Howlin' Wolf

Howlin' Wolf was a seminal figure in the development of the Chicago blues style. His fierce, growling voice, punctuated by his trademark falsetto 'howl,' carried with it the primitive energy of the country blues he learned as a young man on the Delta. He successfully made the transition between the country style and the urban style, and in doing so, he was one of a handful of artists who shaped and defined the emerging urban blues sound. Literally hundreds of artists (his contemporaries included) have claimed him as an influence, and equal numbers have recorded their own versions of his songs.

Howlin' Wolf was born Chester Arthur Burnett on June 10, 1910 somewhere between West Point and Aberdeen, Mississippi. At age 13, his family moved to a plantation on the Mississippi River Delta near Ruleville, Mississippi. Prior to this move, Burnett's musical experience had been confined to singing in the Baptist church on Sundays. At age 18, his father gave him a guitar and around the same time he met Charley Patton, an influential blues performer. Taking a liking to the young man, Patton showed Burnett the basics of the Delta Blues style. For the next five years, Burnett farmed full time with his family while occasionally singing and playing at weekend fish fries and Saturday night parties.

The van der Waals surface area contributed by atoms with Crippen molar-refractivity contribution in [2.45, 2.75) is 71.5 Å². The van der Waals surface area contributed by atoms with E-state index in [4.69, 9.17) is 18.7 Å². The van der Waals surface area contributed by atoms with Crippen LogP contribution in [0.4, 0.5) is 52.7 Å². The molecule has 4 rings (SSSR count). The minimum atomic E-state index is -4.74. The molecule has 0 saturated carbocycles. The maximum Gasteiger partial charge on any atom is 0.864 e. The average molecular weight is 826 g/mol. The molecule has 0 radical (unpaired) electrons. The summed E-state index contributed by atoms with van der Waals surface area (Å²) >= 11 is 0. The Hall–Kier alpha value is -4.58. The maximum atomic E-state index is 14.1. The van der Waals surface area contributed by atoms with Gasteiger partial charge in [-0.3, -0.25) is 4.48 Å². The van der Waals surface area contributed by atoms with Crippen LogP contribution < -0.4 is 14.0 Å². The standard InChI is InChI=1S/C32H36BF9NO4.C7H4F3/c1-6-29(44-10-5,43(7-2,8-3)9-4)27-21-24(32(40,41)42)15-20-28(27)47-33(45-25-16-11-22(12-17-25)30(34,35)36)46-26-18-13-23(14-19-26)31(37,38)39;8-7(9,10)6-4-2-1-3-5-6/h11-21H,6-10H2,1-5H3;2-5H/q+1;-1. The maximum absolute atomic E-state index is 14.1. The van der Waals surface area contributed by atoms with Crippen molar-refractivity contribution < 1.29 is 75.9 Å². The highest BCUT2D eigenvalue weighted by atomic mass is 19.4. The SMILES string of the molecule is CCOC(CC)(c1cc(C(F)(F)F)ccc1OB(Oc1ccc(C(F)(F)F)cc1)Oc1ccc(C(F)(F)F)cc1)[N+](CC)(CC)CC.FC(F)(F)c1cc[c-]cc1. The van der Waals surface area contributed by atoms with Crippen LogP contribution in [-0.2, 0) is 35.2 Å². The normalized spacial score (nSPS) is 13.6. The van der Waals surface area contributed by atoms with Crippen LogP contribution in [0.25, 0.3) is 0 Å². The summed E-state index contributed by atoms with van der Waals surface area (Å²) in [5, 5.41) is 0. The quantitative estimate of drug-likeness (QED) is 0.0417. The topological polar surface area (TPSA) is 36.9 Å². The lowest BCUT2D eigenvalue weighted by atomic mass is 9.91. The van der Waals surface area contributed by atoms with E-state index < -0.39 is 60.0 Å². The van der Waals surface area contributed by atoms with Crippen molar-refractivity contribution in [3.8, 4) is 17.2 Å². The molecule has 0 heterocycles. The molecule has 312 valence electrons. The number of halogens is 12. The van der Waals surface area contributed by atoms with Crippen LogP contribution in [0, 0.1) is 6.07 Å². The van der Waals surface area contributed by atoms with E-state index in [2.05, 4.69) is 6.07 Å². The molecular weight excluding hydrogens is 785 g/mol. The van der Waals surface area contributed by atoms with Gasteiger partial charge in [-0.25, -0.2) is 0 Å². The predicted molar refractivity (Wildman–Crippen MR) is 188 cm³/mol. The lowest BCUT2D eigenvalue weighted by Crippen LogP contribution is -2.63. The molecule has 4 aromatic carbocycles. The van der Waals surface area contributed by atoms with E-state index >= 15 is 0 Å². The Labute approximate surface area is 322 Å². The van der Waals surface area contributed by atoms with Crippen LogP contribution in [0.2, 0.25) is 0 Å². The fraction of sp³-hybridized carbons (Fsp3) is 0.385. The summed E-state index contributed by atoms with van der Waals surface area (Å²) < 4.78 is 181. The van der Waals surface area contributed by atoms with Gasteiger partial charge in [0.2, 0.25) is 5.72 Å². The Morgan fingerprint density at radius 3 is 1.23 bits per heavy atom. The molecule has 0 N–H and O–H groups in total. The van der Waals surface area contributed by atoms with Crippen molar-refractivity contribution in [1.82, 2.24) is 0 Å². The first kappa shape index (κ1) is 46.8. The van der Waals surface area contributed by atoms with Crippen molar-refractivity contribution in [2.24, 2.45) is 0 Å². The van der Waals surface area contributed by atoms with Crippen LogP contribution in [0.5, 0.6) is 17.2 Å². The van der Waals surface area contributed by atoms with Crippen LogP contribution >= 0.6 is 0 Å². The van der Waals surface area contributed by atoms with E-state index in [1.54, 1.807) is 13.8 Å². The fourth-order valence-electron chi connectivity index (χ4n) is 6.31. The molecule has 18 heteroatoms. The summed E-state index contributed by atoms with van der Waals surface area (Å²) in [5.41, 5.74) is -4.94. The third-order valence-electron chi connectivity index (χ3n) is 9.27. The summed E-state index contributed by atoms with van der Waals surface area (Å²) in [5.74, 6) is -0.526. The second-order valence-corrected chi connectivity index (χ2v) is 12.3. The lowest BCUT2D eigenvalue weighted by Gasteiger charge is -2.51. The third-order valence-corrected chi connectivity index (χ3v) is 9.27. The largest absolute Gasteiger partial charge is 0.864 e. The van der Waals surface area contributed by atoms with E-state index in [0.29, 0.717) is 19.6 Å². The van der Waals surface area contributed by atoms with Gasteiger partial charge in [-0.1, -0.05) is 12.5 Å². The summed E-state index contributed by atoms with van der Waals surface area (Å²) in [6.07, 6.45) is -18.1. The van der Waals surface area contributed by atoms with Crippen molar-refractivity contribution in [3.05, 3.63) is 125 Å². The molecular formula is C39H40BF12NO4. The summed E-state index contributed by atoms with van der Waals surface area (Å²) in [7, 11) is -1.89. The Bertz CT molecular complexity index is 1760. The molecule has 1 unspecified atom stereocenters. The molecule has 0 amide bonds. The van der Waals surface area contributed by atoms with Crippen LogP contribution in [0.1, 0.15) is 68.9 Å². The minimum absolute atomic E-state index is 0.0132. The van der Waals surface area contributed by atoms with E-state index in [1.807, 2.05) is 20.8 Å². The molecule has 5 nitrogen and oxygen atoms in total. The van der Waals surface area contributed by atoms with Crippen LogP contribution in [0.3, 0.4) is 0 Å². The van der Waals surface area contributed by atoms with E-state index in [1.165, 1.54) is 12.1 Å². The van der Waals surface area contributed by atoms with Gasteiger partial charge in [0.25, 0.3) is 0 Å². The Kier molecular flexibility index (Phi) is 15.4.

In 1933, the Burnett family moved onto a plantation near Parkin, Arkansas, where Burnett learned to play harmonica from Sonny Boy Williamson, another influential Delta blues musician. He teamed up with Williamson, abandoned farming, and began moving around the Delta. Playing in bars and on the streets, Burnett became “well known amongst the itinerant musicians of Mississippi....” During his wanderings, Burnett crossed paths with “almost every major Mississippi artist” but he seemed most impressed with Patton's brand of showmanship. Burnett incorporated some of Patton's act into his own, performing tricks such as dropping to his knees, or lying on his back while whooping and hollering.

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